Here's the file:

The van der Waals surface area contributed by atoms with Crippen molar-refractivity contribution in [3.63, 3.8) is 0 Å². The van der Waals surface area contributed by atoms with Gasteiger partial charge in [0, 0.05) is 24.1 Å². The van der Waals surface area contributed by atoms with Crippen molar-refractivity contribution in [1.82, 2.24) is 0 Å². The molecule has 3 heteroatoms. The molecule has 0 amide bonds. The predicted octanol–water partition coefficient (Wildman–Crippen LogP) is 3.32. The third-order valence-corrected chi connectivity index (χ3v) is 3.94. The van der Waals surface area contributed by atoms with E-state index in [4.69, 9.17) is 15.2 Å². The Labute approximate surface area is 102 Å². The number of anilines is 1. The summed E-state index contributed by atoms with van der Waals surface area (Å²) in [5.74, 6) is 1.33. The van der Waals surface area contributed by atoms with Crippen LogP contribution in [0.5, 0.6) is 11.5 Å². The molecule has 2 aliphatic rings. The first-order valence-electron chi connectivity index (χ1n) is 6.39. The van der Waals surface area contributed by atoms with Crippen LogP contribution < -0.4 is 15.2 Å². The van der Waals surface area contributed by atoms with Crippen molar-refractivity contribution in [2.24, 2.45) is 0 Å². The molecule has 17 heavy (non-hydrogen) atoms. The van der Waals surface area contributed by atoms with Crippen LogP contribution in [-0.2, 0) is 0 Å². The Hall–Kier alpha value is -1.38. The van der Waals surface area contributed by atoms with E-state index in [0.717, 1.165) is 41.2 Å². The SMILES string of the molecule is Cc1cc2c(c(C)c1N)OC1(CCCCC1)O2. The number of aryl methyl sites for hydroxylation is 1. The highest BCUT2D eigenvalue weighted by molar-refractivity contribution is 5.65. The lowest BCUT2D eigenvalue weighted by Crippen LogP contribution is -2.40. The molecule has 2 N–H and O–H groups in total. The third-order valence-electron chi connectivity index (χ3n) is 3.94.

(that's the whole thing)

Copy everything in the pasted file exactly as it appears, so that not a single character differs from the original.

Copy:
The van der Waals surface area contributed by atoms with Crippen molar-refractivity contribution in [3.63, 3.8) is 0 Å². The van der Waals surface area contributed by atoms with Gasteiger partial charge in [0, 0.05) is 24.1 Å². The van der Waals surface area contributed by atoms with Crippen molar-refractivity contribution in [1.82, 2.24) is 0 Å². The molecule has 3 heteroatoms. The molecule has 0 amide bonds. The predicted octanol–water partition coefficient (Wildman–Crippen LogP) is 3.32. The third-order valence-corrected chi connectivity index (χ3v) is 3.94. The van der Waals surface area contributed by atoms with E-state index in [4.69, 9.17) is 15.2 Å². The Labute approximate surface area is 102 Å². The number of anilines is 1. The summed E-state index contributed by atoms with van der Waals surface area (Å²) in [5.74, 6) is 1.33. The van der Waals surface area contributed by atoms with Crippen LogP contribution in [0.5, 0.6) is 11.5 Å². The molecule has 2 aliphatic rings. The first-order valence-electron chi connectivity index (χ1n) is 6.39. The van der Waals surface area contributed by atoms with Crippen LogP contribution < -0.4 is 15.2 Å². The van der Waals surface area contributed by atoms with Crippen molar-refractivity contribution in [2.24, 2.45) is 0 Å². The molecule has 17 heavy (non-hydrogen) atoms. The van der Waals surface area contributed by atoms with Crippen LogP contribution in [-0.2, 0) is 0 Å². The Hall–Kier alpha value is -1.38. The van der Waals surface area contributed by atoms with E-state index in [0.717, 1.165) is 41.2 Å². The SMILES string of the molecule is Cc1cc2c(c(C)c1N)OC1(CCCCC1)O2. The number of aryl methyl sites for hydroxylation is 1. The highest BCUT2D eigenvalue weighted by molar-refractivity contribution is 5.65. The lowest BCUT2D eigenvalue weighted by Crippen LogP contribution is -2.40. The molecule has 2 N–H and O–H groups in total. The third-order valence-electron chi connectivity index (χ3n) is 3.94.